There are a lot of disputes and issues when someone wants to sell their ancestral property. Many of them are related to claims by many parties who claim the rights to the property, which could result in problems for the buyer. It is essential to understand the difference between ancestral property and self-acquired property under Hindu Law before one can sell their ancestral property. In this article, we are going to learn more about what you should consider before selling your ancestral property in India.
You might face numerous disputes and issues if you want to sell your ancestral property. These issues might be related to those claiming property rights and will cause the buyer trouble. So, before selling ancestral property, you should understand the differences as detailed here.
Difference between Ancestral Property and Self-Acquired Property
Ancestral property under Hindu Law is known as coparcenary property. After the amendment in 2005: https://legislative.gov.in/constitution-ninety-third-amendment-act-2005, even the girls born in a joint Hindu family are allowed to take an equal share in the property, same as sons. Prior to this amendment, only male members of the joint Hindu family were known as co-parceners.
When it comes to self-acquired property, it is any property that a person purchases with his own money or any property he acquired as a share of the division of any ancestral or coparcenary property. The self-acquired property also includes property obtained through any testamentary document like a will or a legal heir.
Can One Sell the Ancestral Property as Karta?
If one is a Karta of a HUF (Hindu Undivided Family), he has all kinds of powers to manage the family and its assets according to Hindu law. But, Karta does not have a completely independent, individual ownership of the property and each co-parcener has its own share, title, right, and interest in the ancestral property.
According to some provisions, one can sell the ancestral Online Real Estate Property being Karta of the HUF as mentioned in mitakshara. Firstly, during the period of distress, secondly for the benefit or sake of the family and thirdly for holy purposes like religious work.
Distress period affects the whole family, for instance, in a case of legal necessity. In the same way, ‘For the sake of the family can be defined as maintenance of the home and may also include selling the property for family benefit and necessity. Whereas ‘holy purposes’ include essential acts of duty such as the obsequies of the ancestors and other kinds of religious works. You can know more about bbmp online tax payment from our Expert Advisory team.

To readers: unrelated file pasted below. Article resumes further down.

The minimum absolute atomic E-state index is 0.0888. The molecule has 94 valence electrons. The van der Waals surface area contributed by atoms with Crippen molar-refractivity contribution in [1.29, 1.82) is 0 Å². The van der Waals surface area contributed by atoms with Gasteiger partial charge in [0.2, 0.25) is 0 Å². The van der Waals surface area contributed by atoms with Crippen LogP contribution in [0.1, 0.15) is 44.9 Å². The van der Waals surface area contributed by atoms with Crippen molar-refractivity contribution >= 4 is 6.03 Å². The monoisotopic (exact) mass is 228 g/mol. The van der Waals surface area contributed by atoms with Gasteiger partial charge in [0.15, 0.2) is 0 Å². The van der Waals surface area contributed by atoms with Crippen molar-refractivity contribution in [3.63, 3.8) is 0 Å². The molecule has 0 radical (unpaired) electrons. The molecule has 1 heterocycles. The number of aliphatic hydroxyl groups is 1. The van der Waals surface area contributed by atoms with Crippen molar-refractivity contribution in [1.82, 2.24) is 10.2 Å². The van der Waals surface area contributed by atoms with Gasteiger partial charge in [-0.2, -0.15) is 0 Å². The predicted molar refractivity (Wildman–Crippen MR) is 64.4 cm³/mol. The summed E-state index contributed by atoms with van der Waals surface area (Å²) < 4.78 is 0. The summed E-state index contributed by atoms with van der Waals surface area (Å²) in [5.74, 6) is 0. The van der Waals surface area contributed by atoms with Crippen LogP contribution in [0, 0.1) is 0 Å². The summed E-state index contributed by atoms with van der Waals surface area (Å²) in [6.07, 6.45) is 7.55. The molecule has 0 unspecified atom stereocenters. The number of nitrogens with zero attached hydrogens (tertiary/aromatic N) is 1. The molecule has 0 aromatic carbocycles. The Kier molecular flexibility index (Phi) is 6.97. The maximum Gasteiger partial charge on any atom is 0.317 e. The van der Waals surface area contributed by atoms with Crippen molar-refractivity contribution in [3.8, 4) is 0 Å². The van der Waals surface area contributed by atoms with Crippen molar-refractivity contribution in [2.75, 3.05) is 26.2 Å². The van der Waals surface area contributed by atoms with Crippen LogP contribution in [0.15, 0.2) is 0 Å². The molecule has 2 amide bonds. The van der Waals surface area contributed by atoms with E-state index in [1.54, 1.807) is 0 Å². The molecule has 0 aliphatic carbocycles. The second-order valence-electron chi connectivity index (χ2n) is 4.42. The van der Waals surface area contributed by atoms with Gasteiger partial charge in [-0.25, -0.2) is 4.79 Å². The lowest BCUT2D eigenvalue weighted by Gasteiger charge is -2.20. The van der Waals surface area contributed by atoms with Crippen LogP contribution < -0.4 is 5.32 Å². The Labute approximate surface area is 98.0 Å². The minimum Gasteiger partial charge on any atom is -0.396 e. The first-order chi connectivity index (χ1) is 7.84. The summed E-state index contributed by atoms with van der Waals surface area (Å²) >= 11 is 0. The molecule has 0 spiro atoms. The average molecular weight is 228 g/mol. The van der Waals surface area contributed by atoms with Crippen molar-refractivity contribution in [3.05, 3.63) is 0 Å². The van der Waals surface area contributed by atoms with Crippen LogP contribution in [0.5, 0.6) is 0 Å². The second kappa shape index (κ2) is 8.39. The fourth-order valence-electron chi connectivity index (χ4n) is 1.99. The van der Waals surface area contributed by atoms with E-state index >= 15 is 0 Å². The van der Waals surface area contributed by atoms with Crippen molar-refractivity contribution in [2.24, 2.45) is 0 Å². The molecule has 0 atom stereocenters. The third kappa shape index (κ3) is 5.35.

Can One Sell the Ancestral Property as a Co-parcener?
A co-parcener is free to sell his interest in the ancestral property. For the sake of selling, he needs to take his share out of the ancestral property. For this, he can file a suit for the partition at any time. According to the settled law, if some purchaser has bought the share of a co-parcener in the ancestral property, he will not be allowed to compel him to file a suit for partition. It is the coparceners choice to decide when he wants to conclude the status of the jointness and get separated in the property.
Important facts about ancestral properties
- In ancestral property, the right to share comes by birth.
- Co-parceners, including daughters, can pursue partition and sale of ancestral to any Property Consultant Services and secure their share.
- The properties of the paternal ancestors should be sold only with the consent of the successors. Without consent, these properties cannot be sold. But, it can be regained by filing a suit for the partition in a court.
- Similarly, if their part of the share is denied, one can send a legal notice demanding their rights.
- If the property is not divided by the members of a joint Hindu family, it is considered ancestral property.
- Once the inherited property is partitioned, the share received by each co-parcener will become their self-acquired property.
- Properties acquired from the maternal side of the family are not considered ancestral property.
- According to Hindu law, the head of HUF vests all the power to manage family assets. But when it comes to the rights and ownership over an ancestral property, every co-parcener is entitled to getting their share. There are many queries regarding the Chennai property tax online payment that we have already answered for you.
So, these are some important things before selling an ancestral property. If you keep these things in mind before selling an ancestral property, you will be happy, and so is the buyer! I hope we have provided you with sufficient information. If you still have any doubts or need help, reach out to our team or leave your comment below.
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